Another thing keeping me busy this past week was planning my oldest daughter’s 4th birthday. We were blessed to have some of our family over for a birthday brunch, this past weekend. My daughter is a typically picky eater, and when asked what she wanted for her special birthday meal, it had to be waffles. For this occasion Among other things, I also decided to make a breakfast version of the roasted fingerling potatoes we learned in class. Now- this preparation is not for the faint of heart, so be warned! I scrubbed the fingerlings (probably 2 1/2 lbs.) and cut the largest ones in half so that they were all about equal size. I had some fat from frying bacon for the quiche, and I used that, and (gulp) some duck fat to saute the potatoes, just until they were a little browned on the outside. I added the browned potatoes to a large roasting pan, and added in two small chopped onions, a couple peeled and smashed garlic cloves, a few big sprigs of rosemary, and lots of salt and pepper. I already had the oven set to 375 degrees for the frittatas I was cooking. I roasted the potatoes at the same temperature, checking on them and shaking the pan to stir them, periodically. I lost track of how long it took, but I would say about 45 minutes to an hour at this temperature. The chunks of onion got a little blackened on the bottom of the pan, but that is kind of how we like them. Once, out of the oven, I tasted them, added a bit more salt, and they were good to go.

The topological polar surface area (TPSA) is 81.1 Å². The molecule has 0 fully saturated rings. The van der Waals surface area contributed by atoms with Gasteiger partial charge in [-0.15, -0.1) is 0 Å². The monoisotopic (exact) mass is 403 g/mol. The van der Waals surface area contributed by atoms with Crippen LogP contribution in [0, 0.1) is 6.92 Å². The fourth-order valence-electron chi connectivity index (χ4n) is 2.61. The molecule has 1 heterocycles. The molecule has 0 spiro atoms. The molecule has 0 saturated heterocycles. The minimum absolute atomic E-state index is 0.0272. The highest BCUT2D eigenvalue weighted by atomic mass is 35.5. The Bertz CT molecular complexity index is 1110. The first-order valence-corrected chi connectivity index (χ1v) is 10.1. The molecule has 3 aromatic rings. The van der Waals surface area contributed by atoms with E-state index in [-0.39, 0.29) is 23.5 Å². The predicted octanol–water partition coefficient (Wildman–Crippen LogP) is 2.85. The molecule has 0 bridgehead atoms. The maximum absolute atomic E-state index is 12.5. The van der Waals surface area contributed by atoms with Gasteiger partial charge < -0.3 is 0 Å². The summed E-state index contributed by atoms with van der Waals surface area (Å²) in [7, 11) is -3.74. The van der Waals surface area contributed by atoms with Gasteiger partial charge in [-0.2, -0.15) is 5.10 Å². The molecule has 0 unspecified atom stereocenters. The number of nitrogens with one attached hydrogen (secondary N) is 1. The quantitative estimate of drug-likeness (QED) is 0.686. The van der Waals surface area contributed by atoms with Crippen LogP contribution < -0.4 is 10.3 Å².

Above you can see some of what we had for the birthday girl’s waffle extravaganza: Frittata with Bacon, Fresh Ricotta, and Greens, Smoky Frittata with Cauliflower from Plenty, Roasted Fingerling Potatoes, Fruit Salad with Mint Sugar, Bacon, Alton Brown’s Chocolate Waffles, Waffles of Insane Greatness, and toppings including Blueberry Syrup from the Gourmet Cookbook and Chocolate Whipped Cream. My parents also picked up some donut holes which we put in little mini cupcake liners and used on a tiered stand as our centerpiece. The birthday girl had a great time, and we somehow fit four candles in one donut hole.
Another preparation I got to try this week was the Potatoes Rissole.